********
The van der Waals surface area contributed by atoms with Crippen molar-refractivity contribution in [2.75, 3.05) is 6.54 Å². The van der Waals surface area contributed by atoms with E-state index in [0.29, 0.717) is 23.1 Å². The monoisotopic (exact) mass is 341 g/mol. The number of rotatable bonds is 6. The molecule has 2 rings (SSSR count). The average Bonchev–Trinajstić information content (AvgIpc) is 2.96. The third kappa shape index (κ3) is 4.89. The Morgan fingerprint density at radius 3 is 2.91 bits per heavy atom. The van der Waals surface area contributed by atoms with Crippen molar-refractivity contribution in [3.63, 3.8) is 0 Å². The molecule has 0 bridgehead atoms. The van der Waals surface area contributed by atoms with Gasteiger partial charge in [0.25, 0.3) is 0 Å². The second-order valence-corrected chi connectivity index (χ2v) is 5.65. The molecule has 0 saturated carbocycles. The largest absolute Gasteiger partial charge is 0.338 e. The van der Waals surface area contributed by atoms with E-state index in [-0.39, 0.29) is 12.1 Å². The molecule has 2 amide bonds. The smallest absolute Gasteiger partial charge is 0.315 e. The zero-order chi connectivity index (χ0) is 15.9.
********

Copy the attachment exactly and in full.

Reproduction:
The van der Waals surface area contributed by atoms with Crippen molar-refractivity contribution in [2.75, 3.05) is 6.54 Å². The van der Waals surface area contributed by atoms with E-state index in [0.29, 0.717) is 23.1 Å². The monoisotopic (exact) mass is 341 g/mol. The number of rotatable bonds is 6. The molecule has 2 rings (SSSR count). The average Bonchev–Trinajstić information content (AvgIpc) is 2.96. The third kappa shape index (κ3) is 4.89. The Morgan fingerprint density at radius 3 is 2.91 bits per heavy atom. The van der Waals surface area contributed by atoms with Crippen molar-refractivity contribution in [3.63, 3.8) is 0 Å². The molecule has 0 bridgehead atoms. The van der Waals surface area contributed by atoms with Gasteiger partial charge in [0.25, 0.3) is 0 Å². The second-order valence-corrected chi connectivity index (χ2v) is 5.65. The molecule has 0 saturated carbocycles. The largest absolute Gasteiger partial charge is 0.338 e. The van der Waals surface area contributed by atoms with E-state index in [-0.39, 0.29) is 12.1 Å². The molecule has 2 amide bonds. The smallest absolute Gasteiger partial charge is 0.315 e. The zero-order chi connectivity index (χ0) is 15.9.